Why your scissors may be dull―and how to fix the blades fast.

By Real Simple
Updated April 19, 2005
Scissors with striped fabric
Credit: Alison Gootee

The first rule of thumb (and forefinger) for keeping scissors and shears in top shape: Use them only for their intended tasks. That means resisting the urge to close desk scissors on that plastic price tag or nail scissors on those geraniums. You’ll dull or nick the metal and may also throw off the alignment of the blades. “We don’t even recommend using fabric shears for paper,” says Elizabeth Primiano, assistant product manager for scissor and knife maker Mundial USA. “Manufacturers design cutting tools for specific types of work.” More ways to keep your scissors cutting cleanly:

  • Wipe the blade and the pivot screw (where lint and grease build up) with a soft, dry cloth. “Wrap the cloth around the scissors, rather than rubbing, so you don’t nick the blade or your hand,” advises Jayne Reichert, a professional sharpener at Razor Sharp Cutlery, in San Francisco.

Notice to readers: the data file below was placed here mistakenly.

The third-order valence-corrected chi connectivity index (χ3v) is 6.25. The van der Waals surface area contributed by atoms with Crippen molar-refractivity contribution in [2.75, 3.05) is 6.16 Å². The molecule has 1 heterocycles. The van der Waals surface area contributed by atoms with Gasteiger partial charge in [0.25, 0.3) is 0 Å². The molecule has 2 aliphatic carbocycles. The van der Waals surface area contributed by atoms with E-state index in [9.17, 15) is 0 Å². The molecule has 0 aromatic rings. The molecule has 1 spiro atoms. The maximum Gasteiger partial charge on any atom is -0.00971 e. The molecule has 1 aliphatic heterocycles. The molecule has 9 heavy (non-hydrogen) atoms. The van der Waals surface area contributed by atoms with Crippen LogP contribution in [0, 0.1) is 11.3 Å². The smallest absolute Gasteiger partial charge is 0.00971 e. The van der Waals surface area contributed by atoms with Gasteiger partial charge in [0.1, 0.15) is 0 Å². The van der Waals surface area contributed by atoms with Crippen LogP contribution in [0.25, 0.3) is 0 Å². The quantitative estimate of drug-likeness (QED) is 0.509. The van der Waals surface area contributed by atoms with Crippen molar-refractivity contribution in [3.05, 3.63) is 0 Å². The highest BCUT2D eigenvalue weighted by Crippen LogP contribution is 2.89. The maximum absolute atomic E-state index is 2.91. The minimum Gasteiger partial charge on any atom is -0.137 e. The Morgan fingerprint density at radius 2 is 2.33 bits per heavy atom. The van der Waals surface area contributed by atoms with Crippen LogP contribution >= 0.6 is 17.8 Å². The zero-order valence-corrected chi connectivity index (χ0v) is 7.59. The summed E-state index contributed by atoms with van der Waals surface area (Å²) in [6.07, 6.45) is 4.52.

• Unless your tool is dishwasher-safe, avoid exposing scissors to water, which can cause rust. All blades, dishwasher-safe or not, should be wiped dry when they get wet.
  • If the blades are hard to open and close, put a drop of mineral oil on the pivot screw, says Primiano.
  • If the blades look bent or don’t close completely, they have become misaligned. If the scissors were expensive, you can have a professional realign the blades for upwards of $10.